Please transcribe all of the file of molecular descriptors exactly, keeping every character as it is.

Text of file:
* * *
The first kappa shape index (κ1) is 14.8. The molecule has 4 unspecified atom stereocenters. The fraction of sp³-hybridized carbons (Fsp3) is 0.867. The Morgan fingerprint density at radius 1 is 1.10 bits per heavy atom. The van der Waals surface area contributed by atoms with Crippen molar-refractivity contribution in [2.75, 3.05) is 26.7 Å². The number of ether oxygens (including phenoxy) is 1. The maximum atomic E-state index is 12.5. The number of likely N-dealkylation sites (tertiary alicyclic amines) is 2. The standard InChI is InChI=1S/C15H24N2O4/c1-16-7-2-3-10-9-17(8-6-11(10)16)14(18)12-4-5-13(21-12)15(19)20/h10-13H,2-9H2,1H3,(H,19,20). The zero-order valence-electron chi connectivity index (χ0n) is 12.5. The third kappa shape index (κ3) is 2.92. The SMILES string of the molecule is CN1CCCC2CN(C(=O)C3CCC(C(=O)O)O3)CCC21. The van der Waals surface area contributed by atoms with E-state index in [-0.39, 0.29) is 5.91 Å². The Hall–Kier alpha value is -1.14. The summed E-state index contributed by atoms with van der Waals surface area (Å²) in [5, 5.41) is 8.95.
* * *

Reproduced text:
The first kappa shape index (κ1) is 14.8. The molecule has 4 unspecified atom stereocenters. The fraction of sp³-hybridized carbons (Fsp3) is 0.867. The Morgan fingerprint density at radius 1 is 1.10 bits per heavy atom. The van der Waals surface area contributed by atoms with Crippen molar-refractivity contribution in [2.75, 3.05) is 26.7 Å². The number of ether oxygens (including phenoxy) is 1. The maximum atomic E-state index is 12.5. The number of likely N-dealkylation sites (tertiary alicyclic amines) is 2. The standard InChI is InChI=1S/C15H24N2O4/c1-16-7-2-3-10-9-17(8-6-11(10)16)14(18)12-4-5-13(21-12)15(19)20/h10-13H,2-9H2,1H3,(H,19,20). The zero-order valence-electron chi connectivity index (χ0n) is 12.5. The third kappa shape index (κ3) is 2.92. The SMILES string of the molecule is CN1CCCC2CN(C(=O)C3CCC(C(=O)O)O3)CCC21. The van der Waals surface area contributed by atoms with E-state index in [-0.39, 0.29) is 5.91 Å². The Hall–Kier alpha value is -1.14. The summed E-state index contributed by atoms with van der Waals surface area (Å²) in [5, 5.41) is 8.95.